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Aug 12

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How to Prepare for Unemployment

preparing for unemployment

How to Prepare for Unemployment.

 

Last week, I talked about getting to stay home full time with my boys. The road to get to this place has been full of bumps though! When I got laid off last year, it thankfully wasn’t a surprise. Obviously I wasn’t thinking “oh good, I’m going to get laid off” but I knew for about a month before it finally happened that it was imminent. I took some comfort knowing that I hadn’t done anything wrong and it was just a result of the economy. (My position was eliminated due to downsizing.) Because we had a little time to prepare, it didn’t hit us quite as hard as it has hit many families. Granted, it still was no fun.. but a little preparation can go a long way! Here are some things you can do to prepare if you are laid off or having your hours cut at work.

 

How to Prepare for Unemployment:

  • Talk! My husband and I sat down to decide where we could trim “fat” off our budget and what it would be. It’s VERY important to be on the same page as you enter the season of a layoff or cut hours. When your budget is so slim, every little thing can effect it so it’s important to decide where you stand. As you decide what categories you’ll be spending money in, ask yourselves if it’s something you can live without or cut down costs in.
  • Pray! God has a plan in all things, although we often don’t see it at the time! There have been times something really rotten happened and I got upset but only later looked back and realized “wow.. God had that all worked out even while I was still worrying about it!” This happened when I was laid off – I was so upset about the my job being gone and the loss of income BUT I was able to stay home and focus on my pregnancy and my seven-year old instead of my job. He’ll give you wisdom and guide you for what your next move should be.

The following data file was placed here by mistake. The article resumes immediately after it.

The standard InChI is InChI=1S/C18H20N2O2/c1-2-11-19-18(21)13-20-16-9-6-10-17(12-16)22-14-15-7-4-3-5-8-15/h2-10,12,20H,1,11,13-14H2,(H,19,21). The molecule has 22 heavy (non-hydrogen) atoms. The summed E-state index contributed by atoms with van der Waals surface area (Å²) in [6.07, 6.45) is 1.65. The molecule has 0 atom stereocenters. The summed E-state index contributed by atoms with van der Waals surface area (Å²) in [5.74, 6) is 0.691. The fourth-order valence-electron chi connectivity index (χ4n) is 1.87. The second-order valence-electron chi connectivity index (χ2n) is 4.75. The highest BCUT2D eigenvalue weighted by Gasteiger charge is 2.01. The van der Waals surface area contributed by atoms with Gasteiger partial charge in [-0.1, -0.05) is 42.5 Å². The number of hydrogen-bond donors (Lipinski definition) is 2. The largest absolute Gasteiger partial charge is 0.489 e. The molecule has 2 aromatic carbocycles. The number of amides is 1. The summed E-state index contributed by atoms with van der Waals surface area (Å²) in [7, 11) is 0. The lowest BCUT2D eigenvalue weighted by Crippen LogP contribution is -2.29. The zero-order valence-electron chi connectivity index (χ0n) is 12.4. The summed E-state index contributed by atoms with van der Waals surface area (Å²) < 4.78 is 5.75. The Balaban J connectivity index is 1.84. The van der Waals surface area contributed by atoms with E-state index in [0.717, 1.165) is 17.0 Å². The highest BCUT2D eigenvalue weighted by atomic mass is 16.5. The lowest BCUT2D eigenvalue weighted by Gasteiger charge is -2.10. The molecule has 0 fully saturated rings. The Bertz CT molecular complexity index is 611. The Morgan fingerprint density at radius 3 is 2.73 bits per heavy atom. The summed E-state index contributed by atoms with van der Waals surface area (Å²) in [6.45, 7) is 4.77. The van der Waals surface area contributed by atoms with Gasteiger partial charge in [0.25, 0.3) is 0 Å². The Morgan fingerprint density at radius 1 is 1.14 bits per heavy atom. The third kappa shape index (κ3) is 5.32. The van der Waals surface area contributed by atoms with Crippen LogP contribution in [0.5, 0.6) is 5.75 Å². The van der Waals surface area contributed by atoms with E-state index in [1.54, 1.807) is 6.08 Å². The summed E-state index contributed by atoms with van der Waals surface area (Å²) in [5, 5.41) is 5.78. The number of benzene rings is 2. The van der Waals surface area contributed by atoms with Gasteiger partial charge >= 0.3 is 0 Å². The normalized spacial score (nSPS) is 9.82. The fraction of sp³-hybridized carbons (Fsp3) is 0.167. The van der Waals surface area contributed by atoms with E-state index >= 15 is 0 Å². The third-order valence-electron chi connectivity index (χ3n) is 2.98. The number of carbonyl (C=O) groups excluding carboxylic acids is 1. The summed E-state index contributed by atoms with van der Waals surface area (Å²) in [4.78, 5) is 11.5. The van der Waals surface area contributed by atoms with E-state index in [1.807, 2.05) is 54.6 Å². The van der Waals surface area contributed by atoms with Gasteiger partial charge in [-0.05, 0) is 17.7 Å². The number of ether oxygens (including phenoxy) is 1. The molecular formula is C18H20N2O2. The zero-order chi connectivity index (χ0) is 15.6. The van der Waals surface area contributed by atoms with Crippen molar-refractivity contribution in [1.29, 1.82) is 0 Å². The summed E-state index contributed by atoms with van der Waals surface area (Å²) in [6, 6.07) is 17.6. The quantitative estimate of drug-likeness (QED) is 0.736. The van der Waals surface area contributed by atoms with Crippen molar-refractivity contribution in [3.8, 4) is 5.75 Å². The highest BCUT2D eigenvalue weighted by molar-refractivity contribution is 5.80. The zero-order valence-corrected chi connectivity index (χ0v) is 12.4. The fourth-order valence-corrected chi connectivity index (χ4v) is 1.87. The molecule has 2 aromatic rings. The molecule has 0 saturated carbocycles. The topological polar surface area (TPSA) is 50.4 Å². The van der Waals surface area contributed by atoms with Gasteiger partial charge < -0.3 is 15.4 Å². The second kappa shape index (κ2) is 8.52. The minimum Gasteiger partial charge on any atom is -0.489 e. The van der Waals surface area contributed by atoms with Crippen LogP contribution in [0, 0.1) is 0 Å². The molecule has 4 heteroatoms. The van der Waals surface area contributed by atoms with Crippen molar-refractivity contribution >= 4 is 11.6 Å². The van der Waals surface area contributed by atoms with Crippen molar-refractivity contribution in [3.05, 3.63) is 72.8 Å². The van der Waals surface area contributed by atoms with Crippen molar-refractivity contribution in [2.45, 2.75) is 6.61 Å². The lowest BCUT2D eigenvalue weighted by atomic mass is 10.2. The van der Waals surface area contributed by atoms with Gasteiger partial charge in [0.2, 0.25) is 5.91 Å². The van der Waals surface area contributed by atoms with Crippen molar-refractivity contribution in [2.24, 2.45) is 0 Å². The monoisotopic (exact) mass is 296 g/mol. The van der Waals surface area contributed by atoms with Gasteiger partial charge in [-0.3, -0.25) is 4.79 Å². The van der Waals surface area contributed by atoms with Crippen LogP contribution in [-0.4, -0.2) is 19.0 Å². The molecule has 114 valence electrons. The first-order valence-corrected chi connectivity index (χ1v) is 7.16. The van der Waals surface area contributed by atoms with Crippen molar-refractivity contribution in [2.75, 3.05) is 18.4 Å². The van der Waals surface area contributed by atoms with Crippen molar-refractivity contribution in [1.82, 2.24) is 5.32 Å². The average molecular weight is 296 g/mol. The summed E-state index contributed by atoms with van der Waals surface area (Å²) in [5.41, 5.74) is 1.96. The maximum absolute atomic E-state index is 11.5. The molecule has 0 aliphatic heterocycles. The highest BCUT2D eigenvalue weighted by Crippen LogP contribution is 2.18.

• Create a budget! The B word terrifies people – it shouldn’t! A budget is your friend, especially during a layoff. Take the items you talked about and create a realistic budget that you can stick to. It’s critical to see how much you have coming in and going out. You can also find out more about getting on track with a budget. Plus, you can check out my printable budget forms. This is a key for how to prepare for unemployment!
  • Start looking for jobs as soon as you can. If you know a layoff or cut hours are on the horizon, start applying now. The market is tough (as my husband found out) even for someone with a degree and experience. One thing my husband did was researched how to effectively interview, brush up on your resume, and other job hunting tips. He had several interviewers who told him positive things from those tips he read! Anything you can do to set yourself apart is excellent!
  • Consider taking a class to spruce up on some of your skills or finishing a degree.
  • Look at your insurance options carefully. Make sure to fit in any appointments like dental cleanings or eye exams in before your insurance will be gone. Check into what options you can get privately or what you need to do to qualify for government health care if you need to go that route. You can also look into COBRA but that’s not a great option for some due to expense.
  • Stock up! Look at items you can stock up on like canned goods with long shelf lives and toiletries or household products. Every little bit you have stored away for cheap or free will help you in the long run! Find out more about stockpiling now.
  • Call companies you do business with – your utilities, credit cards, etc. Some (like utility companies) offer discounts to low-income – with the layoff or cut hours you may qualify. Ask your credit card company to reduce your rate or payment to help stretch you through this period.
  • Save, save, save! When deciding your new budget, implement it immediately. Save every extra penny you can! You should be stashing away that cash for your mortgage/rent, food, utilities, and other expenses. This is a great tactic for how to prepare for unemployment.
  • Stay away from credit cards! While a credit card may be a means to continuing to live a lifestyle you’re used to, it hides your true financial situation and creates more debt that you’ll have to deal with at some point. Have a card only for real, true emergencies but don’t use it to run up a tab!

 

Has your family faced this situation? What kinds of things did you do to get past it? What’s the one thing you wish you knew before going into a layoff that you would like to share with someone else?

 

 

How to Prepare for Unemployment.

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